Exploring the shifts in consumer behaviour and the demand for low carbon homes.
The value of energy efficient homes
Low carbon homes could play a key role in enabling communities to help further reduce carbon emissions—but how willing are people to pay a premium?
Today, approximately one fifth of the UK’s carbon emissions come from homes.1
To achieve net zero by 2050, emissions from residential property must be reduced.
As a major UK housebuilder and investor in pioneering clean energy technologies and infrastructure, we set out to understand different generations desire for buying or renting low carbon homes.
We partnered with YouGov to survey 2,405 adults across the UK, providing us with a robust generational read of UK buyers and renters.
The study indicates that consumers are now recognising the increasing burden of energy price hikes and their own carbon footprint and placing a notable price premium on energy efficient, sustainable housing.2
I am deeply concerned about the impact that our actions have on the environment, and I would like to feel like I am doing something for the environment. I would hope that it would have an impact on my current bills.
What premium are people willing to pay for energy efficient homes?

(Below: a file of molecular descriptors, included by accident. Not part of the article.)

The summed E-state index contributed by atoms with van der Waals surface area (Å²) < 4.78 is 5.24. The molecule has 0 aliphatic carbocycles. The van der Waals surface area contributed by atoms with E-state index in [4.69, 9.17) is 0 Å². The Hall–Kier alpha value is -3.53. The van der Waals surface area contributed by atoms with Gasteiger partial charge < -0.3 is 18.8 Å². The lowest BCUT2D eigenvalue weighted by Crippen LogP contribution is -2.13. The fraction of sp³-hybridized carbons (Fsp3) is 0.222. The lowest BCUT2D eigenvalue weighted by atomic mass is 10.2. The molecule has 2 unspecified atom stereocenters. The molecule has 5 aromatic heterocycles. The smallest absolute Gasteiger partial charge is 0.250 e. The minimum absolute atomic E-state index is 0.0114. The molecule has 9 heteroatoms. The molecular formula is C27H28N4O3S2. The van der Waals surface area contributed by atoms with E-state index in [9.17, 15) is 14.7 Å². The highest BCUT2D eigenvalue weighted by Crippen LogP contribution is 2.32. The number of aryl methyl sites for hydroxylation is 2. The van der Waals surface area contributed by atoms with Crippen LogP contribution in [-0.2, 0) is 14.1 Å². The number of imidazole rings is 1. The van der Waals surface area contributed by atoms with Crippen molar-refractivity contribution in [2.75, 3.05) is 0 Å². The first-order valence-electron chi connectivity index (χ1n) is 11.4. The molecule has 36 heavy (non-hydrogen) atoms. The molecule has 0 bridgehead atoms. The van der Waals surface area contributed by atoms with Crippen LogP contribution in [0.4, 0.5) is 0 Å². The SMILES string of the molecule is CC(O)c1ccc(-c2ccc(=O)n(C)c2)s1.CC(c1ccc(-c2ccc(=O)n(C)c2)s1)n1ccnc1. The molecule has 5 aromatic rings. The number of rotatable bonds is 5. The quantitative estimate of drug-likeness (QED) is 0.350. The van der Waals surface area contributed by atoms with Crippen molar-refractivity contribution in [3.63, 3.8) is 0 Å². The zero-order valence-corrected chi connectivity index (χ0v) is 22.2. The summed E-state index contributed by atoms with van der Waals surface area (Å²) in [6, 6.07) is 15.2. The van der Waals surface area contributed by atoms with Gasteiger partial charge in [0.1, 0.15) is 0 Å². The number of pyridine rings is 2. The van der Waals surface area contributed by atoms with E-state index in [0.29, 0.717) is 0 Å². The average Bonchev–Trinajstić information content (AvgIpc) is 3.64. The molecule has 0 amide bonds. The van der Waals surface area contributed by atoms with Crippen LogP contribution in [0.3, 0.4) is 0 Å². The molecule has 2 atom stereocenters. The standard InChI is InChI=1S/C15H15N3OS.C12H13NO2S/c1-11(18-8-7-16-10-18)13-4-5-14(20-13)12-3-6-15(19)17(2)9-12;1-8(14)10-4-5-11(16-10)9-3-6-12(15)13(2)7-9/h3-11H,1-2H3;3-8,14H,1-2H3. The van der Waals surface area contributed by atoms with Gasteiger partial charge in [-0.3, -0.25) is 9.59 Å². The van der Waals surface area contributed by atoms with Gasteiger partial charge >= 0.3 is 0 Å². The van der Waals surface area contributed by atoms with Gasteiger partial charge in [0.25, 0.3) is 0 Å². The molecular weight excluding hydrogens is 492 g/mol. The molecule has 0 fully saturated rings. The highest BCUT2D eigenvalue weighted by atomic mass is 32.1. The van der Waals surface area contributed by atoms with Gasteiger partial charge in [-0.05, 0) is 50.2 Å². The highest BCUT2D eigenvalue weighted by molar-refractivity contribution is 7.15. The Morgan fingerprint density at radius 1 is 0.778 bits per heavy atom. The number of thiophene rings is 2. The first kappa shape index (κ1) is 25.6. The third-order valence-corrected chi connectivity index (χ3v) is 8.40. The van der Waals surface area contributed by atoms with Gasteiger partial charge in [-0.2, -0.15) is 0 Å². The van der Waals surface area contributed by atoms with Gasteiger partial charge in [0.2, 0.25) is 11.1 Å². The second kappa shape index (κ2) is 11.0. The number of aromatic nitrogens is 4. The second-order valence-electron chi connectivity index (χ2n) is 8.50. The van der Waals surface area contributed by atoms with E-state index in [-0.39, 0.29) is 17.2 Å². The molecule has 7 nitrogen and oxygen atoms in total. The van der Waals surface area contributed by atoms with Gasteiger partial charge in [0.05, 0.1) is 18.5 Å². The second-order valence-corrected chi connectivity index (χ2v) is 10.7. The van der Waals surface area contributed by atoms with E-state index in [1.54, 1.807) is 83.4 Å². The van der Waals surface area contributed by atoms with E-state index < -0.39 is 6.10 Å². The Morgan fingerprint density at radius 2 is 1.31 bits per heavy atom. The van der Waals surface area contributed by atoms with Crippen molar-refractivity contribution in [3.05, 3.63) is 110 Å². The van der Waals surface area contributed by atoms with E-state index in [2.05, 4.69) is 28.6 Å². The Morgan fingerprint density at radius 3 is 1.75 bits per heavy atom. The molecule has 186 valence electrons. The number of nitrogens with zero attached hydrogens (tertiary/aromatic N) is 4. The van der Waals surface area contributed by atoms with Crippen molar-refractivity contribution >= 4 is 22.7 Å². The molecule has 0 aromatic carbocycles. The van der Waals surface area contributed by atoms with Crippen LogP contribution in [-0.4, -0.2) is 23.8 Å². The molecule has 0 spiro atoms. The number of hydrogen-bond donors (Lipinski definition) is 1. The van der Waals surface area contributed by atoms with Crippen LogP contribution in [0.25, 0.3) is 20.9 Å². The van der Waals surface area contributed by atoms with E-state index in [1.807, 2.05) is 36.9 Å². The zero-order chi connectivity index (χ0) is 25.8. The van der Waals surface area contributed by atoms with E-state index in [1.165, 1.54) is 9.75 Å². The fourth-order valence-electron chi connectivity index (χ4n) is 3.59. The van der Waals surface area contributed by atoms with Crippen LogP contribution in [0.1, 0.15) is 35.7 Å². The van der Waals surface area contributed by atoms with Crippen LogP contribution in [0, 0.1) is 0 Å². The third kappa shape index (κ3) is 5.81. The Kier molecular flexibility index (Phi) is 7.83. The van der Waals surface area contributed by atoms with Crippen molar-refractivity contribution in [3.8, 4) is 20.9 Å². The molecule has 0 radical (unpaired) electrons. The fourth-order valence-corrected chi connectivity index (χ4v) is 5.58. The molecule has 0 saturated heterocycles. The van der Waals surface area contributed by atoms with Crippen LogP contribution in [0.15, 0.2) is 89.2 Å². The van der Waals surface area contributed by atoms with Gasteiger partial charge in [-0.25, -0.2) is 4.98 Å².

Gen Z future buyers
[Good insulation] keeps heating bills lower which is financially and environmentally beneficial.
Consumers are now rating homes with energy efficient, sustainable features, as more important than the size of the property.
Discover the key findings charts and visualisations
What does this mean for the future of residential property?
The study provides useful guidance for developers, Local Authorities, and Registered Providers seeking or providing funding for environmentally friendly developments in future.
To enable the transition, we must together consider:
Energy performance ratings
Clarity is key when it comes to low carbon and energy efficiency. To ensure that climate and energy considerations are central to the housing market, a review of current recognised metrics such as EPCs, could help to provide this clarity for future buyers and renters.
Perceived affordability is the biggest concern amongst those unwilling to consider a low carbon home. A review of fiscal measures – such as council tax savings for low carbon homes – could increase levels of demand and support the wider climate transition.
The value of building greener
Trends are now showing that energy efficiency and sustainability in homes make a material difference to the consumer and could generate higher purchase and rental premiums.
Outcomes for government consideration
Longer-term strategic action needs to remain a key focus, including attracting investment into energy efficient homes and green energy solutions. Based on YouGov research, we have identified key considerations for government including suggested policy work to support an increase in low carbon home delivery.
If it was to save me money in the future then I’d be open to have a look and buy a house with low carbon footprint.
What may an energy efficient home look like?
What are we doing to enable the transition?
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